The following question is from Folland Real Analysis, chapter 1 problem 3.

Let $\mathcal{M}$ be an infinite $\sigma$-algebra. Prove that

a. $\mathcal{M}$ contains an infinite sequence of disjoint sets.

b. $\text{card}(\mathcal{M}) \ge \mathfrak{c}$.

This is the problem I'm totally stuck at. First, I think there is a missing condition in (a). For (a) to be meaningful, (a) should be corrected : "M contains an infinite collection of disjoint and nonempty sets." But I can't find a way to construct such a collection of sets.

Could anyone show me how to solve it?

  • 1
    $\begingroup$ If $M$ had only finitely many disjoint sets, it would be finite. $\endgroup$
    – coffeemath
    Commented Jan 2, 2015 at 6:06
  • 1
    $\begingroup$ @coffeemath That is not the counterpositive of the statement in part (a). A priory $\mathcal{M}$ could have arbitrarily large collections of disjoint sets without having an infinite disjoint sequence. $\endgroup$
    – Pp..
    Commented Jan 2, 2015 at 6:40
  • $\begingroup$ @Pp.. If the collection of sets is pairwise disjoint, as I thought it meant, such a sequence is immediate. Your answer below takes the more general situation into account, +1 for it. $\endgroup$
    – coffeemath
    Commented Jan 2, 2015 at 7:29

1 Answer 1


Let $X$ be the whole space. First we show that

there is $E\in\mathcal{M}$ such that the restriction of $\mathcal{M}$ to $E^c$ is still infinite.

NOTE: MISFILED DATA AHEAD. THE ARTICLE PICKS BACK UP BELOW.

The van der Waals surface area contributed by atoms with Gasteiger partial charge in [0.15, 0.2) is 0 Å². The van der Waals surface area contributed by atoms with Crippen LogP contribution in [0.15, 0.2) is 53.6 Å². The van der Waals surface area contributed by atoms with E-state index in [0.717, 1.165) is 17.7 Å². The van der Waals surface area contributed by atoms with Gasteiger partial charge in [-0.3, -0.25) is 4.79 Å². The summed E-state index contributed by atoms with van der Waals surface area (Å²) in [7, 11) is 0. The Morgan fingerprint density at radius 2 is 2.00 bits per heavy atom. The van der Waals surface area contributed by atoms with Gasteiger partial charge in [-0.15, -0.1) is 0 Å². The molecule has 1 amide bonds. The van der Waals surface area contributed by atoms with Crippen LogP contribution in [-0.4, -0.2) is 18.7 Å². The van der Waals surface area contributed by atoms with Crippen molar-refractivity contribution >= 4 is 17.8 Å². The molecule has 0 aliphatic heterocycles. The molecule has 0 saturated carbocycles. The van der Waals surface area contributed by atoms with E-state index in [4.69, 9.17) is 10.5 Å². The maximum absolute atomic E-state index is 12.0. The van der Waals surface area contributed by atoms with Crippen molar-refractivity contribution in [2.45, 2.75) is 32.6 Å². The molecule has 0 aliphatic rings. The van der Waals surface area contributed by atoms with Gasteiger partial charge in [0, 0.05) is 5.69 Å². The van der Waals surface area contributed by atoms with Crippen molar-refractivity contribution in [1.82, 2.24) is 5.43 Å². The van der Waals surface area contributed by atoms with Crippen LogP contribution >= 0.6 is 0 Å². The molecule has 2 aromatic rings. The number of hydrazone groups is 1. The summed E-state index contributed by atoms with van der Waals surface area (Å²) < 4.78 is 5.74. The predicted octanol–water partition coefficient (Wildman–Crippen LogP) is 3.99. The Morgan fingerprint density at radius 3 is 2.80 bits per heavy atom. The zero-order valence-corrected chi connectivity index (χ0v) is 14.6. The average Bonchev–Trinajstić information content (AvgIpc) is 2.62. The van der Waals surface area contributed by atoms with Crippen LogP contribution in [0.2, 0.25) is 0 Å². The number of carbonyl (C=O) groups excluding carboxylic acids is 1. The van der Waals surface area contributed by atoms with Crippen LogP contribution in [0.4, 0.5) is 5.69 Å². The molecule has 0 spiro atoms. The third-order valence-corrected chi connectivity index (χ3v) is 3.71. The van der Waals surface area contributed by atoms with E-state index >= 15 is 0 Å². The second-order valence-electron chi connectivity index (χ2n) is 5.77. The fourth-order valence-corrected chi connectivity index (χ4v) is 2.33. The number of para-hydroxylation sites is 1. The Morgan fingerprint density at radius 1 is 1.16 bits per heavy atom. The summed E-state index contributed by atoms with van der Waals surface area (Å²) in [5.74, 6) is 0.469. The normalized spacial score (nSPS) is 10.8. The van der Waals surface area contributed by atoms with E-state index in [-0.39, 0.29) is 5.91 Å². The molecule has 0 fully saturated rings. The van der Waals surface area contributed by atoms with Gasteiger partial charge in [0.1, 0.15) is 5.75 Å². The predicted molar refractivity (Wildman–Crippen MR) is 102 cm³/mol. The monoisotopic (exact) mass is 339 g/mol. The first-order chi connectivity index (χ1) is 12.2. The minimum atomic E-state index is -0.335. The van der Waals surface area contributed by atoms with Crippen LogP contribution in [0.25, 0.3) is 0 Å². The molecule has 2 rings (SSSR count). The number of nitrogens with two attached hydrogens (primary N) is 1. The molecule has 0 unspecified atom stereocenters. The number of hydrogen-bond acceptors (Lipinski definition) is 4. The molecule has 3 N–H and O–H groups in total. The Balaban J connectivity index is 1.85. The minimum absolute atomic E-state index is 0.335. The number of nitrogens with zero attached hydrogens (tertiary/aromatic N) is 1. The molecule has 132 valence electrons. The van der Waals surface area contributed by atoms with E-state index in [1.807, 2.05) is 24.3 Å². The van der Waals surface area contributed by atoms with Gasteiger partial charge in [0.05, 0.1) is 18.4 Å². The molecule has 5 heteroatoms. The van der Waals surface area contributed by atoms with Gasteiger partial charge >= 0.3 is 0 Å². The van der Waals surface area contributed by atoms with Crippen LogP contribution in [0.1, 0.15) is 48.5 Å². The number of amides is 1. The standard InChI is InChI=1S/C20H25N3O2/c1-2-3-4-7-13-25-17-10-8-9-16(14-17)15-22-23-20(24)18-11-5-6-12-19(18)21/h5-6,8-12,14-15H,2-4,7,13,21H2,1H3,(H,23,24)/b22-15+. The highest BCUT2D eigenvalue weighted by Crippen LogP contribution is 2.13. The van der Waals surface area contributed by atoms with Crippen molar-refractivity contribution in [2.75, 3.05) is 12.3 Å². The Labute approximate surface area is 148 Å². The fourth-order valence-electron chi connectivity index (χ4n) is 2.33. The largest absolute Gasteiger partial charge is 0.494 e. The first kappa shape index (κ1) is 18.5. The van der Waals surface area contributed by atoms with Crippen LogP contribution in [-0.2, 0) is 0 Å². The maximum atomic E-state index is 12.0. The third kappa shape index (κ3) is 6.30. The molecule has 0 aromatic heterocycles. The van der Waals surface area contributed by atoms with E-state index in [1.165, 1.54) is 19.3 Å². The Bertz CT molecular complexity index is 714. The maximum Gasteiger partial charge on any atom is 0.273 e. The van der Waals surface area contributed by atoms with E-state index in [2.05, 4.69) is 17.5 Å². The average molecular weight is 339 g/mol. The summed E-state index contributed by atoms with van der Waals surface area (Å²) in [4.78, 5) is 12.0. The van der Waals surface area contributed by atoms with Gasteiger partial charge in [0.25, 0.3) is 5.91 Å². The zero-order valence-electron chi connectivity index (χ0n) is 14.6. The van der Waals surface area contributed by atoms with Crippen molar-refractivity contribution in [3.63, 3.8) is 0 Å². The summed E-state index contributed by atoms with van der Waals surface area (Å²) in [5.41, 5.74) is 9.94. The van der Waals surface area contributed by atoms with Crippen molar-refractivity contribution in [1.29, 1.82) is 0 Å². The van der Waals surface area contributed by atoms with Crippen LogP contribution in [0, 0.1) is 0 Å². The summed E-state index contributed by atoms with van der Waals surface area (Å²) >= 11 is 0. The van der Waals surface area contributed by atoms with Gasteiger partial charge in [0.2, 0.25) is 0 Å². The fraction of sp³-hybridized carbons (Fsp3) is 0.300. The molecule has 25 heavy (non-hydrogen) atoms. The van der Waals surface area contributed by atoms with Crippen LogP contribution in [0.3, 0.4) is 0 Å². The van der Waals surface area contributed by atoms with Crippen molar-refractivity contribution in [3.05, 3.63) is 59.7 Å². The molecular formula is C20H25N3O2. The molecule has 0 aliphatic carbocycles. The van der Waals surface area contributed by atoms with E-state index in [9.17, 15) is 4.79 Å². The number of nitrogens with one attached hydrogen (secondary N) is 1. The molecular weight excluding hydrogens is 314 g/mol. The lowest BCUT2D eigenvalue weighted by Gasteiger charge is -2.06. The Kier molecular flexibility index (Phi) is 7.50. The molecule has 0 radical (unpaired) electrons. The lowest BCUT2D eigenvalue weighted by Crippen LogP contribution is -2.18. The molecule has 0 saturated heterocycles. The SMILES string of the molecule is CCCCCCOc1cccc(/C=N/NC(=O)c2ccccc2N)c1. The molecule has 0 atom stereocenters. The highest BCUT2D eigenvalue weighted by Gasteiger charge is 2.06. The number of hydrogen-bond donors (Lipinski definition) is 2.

If no such $E$ existed, then pick any $\emptyset\neq E\in\mathcal{M}$. The restriction of $\mathcal{M}$ to $E^c$ is finite. But the restriction to $E$ must also be finite because otherwise we could take $E^c$ for the role of $E$. Notice that $\mathcal{M}$ would be generated by the two finite, and disjoint, restrictions and that would imply it is itself finite.

Now apply induction to define the infinite sequence. Pick the first $E_0$ with that property, $E_1$ with the same property from the restriction of the $\sigma$-algebra to $E^c$, $E_2$ from the restriction of the $\sigma$-algebra to $E^c\setminus E_1$, and so on ...

For part (b) consider the (uncountable many different) arbitrary unions of elements of the sequence. They must all be elements of $\mathcal{M}$.

  • 5
    $\begingroup$ what do you mean by restriction of sigma algebra?? $\endgroup$ Commented Aug 31, 2016 at 2:52
  • 4
    $\begingroup$ The restriction of $\mathcal{M}$ to $E^c$ is: $\{F \cap E^c: F \in \mathcal{M}\}$. $\endgroup$ Commented Sep 8, 2017 at 0:30
  • $\begingroup$ @Pp.. could you expand on the induction part? How do we know that there exists an $E_2$ in the restriction of the sigma algebra to $E^c$ without $E_1$? Do we need to know that the restriction is a sigma algebra itself? Thank you $\endgroup$
    – MathIsHard
    Commented Aug 22, 2018 at 16:05
  • $\begingroup$ I might just be missing something, but I don't see why we know we can find the second element of the infinite sequence. I feel like all we showed is that we can find one element in an infinite sigma algebra so that the restriction is infinite. I don't know why we can say we can find another in the restriction of the first element and the sigma algebra. Unless maybe the restriction of the first element and the sigma algebra is a sigma algebra itself, but I am not sure. $\endgroup$
    – MathIsHard
    Commented Aug 22, 2018 at 16:27
  • $\begingroup$ Sorry one more thing... I am wondering if we just showed that any infinite set of sets contains an infinite restriction. So that the sigma algebra component isn't needed for the next iteration. $\endgroup$
    – MathIsHard
    Commented Aug 22, 2018 at 16:35

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